Dispelling some myths about the Transparency and Consent Framework v2.0

The Transparency and Consent Framework (TCF) was created to help companies that serve, measure and manage digital and personalised advertising content comply with certain obligations of the European General Data Protection Regulation (GDPR) and ePrivacy Directive (ePD) when processing personal data or accessing and/or storing information on a user’s device. It consists of Technical Specifications and Policies for the digital sector that assist companies to meet transparency and user choice requirements. In the first of this blog series, we seek to dispel some of the myths around what the TCF Policies actually require.

The TCF is not more restrictive than European privacy and data protection law : TCF v2.0 Policies have been carefully drafted by the TCF Working Groups in a way that balances the need for stability within the standard with updated interpretations of requirements directly drawn from the GDPR and the ePrivacy Directive (2009/136/EC). The TCF instances take individual DPA guidance into account to the extent that synergies and common interpretations of EU-level requirements emerge, and refrain from adopting or updating Policies where such interpretations diverge. In this way, while it seeks to establish minimum requirements enabling participants to effectively collaborate across European borders, the TCF provides sufficient flexibility allowing it to be implemented in all European markets and adapt to national DPAs different guidelines where necessary.

TCF Policies require CMPs to implement a “reject all” button in their initial UI layer

Not true. According to TCF v2.0 Policies, the initial layer of TCF UIs must, at the very least, include a call to action for the user to express their consent (for example “Accept”, “Okay”, “Approve”, etc.) and a call to action for the user to customise their choices (for example “Advanced Settings”, “Customise Choices”, etc.). The TCF Policies most definitely do not require CMPs to include a call to action for the user to refuse consent on the initial layer of the UI, while not preventing CMPs from doing so if they wish, at the request of the Publisher, or if more stringent local requirements apply.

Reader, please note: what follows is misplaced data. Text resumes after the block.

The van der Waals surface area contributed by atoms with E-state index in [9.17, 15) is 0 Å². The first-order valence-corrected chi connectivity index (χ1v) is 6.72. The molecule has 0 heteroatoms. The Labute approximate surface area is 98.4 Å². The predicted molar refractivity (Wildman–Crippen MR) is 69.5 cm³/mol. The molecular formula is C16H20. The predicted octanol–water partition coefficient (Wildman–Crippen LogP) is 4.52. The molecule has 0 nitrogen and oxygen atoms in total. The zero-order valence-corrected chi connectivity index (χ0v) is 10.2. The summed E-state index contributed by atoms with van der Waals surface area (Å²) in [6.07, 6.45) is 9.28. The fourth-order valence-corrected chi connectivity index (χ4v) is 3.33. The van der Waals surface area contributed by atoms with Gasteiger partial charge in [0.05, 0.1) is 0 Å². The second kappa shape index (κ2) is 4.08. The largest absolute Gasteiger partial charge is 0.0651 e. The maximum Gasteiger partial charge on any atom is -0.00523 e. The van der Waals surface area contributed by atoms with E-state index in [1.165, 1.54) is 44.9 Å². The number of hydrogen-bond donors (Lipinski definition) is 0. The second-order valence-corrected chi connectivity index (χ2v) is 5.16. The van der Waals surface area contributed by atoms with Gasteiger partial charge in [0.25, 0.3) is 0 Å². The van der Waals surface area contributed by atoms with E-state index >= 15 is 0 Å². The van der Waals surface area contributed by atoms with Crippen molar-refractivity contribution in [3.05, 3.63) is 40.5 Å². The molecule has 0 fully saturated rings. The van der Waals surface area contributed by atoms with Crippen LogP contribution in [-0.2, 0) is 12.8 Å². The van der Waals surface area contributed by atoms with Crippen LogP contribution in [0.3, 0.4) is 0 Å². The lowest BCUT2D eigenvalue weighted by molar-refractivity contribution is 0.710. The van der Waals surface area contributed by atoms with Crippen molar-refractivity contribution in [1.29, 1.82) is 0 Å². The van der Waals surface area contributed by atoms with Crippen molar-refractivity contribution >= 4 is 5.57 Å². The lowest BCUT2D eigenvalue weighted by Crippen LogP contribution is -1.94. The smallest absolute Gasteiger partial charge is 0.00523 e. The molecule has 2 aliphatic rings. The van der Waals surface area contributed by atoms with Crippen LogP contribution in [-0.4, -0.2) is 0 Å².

TCF Policies require CMPs to provide granular consent choices in their initial UI layer

Not true. Although TCF v2.0 Policies require the inclusion of the list of standard purposes or standard Stacks for which third party vendors are processing data in the initial layer of the UI, there is currently no requirement for CMPs to provide granular consent choices. CMPs remain, however, free to do so if they wish, at the request of the Publisher or if more stringent local requirements apply.

TCF Policies prohibit “scrolling” consent

Not true. TCF does not define the notion of “affirmative” / “unambiguous” in terms of gathering valid consent and hence does not have policies preventing organisations from implementing “scrolling consent”, if they consider this practice acceptable. Note that a European definition of this concept appears to be emerging, since the EDPB has clearly flagged that it considers this illegal in the most recent update to its Guidelines on Consent in May 2020 (see para. 86) and that DPAs which have previously considered this practice acceptable will likely align their approach with the EDPB in the near future.

Please visit https://iabeurope.eu/tcf-2-0/ for information on TCF v2.0 Policies, Technical Specifications, Implementation Guidelines, FAQ and more.

For more information, please contact Filip Sedefov, Director, Legal at IAB Europe (sedefov@iabeurope.eu) and Ninon Vagner, Privacy & Compliance Manager at IAB Europe (vagner@iabeurope.eu).

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